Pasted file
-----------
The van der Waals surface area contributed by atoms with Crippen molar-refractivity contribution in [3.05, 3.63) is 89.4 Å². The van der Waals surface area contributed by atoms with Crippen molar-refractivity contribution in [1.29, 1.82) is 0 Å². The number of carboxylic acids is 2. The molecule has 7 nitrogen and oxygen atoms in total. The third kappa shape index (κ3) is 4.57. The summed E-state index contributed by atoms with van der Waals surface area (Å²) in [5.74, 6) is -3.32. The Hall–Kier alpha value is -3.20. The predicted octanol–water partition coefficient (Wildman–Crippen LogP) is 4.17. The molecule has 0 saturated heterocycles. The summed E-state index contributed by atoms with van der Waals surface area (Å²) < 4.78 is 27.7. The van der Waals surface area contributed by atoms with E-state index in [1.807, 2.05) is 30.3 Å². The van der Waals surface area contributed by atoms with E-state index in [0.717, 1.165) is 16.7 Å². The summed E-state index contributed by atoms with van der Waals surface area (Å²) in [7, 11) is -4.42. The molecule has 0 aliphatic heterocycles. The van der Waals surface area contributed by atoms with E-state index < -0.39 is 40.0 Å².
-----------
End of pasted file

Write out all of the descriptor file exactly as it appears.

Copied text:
The van der Waals surface area contributed by atoms with Crippen molar-refractivity contribution in [3.05, 3.63) is 89.4 Å². The van der Waals surface area contributed by atoms with Crippen molar-refractivity contribution in [1.29, 1.82) is 0 Å². The number of carboxylic acids is 2. The molecule has 7 nitrogen and oxygen atoms in total. The third kappa shape index (κ3) is 4.57. The summed E-state index contributed by atoms with van der Waals surface area (Å²) in [5.74, 6) is -3.32. The Hall–Kier alpha value is -3.20. The predicted octanol–water partition coefficient (Wildman–Crippen LogP) is 4.17. The molecule has 0 saturated heterocycles. The summed E-state index contributed by atoms with van der Waals surface area (Å²) < 4.78 is 27.7. The van der Waals surface area contributed by atoms with E-state index in [1.807, 2.05) is 30.3 Å². The van der Waals surface area contributed by atoms with E-state index in [0.717, 1.165) is 16.7 Å². The summed E-state index contributed by atoms with van der Waals surface area (Å²) in [7, 11) is -4.42. The molecule has 0 aliphatic heterocycles. The van der Waals surface area contributed by atoms with E-state index < -0.39 is 40.0 Å².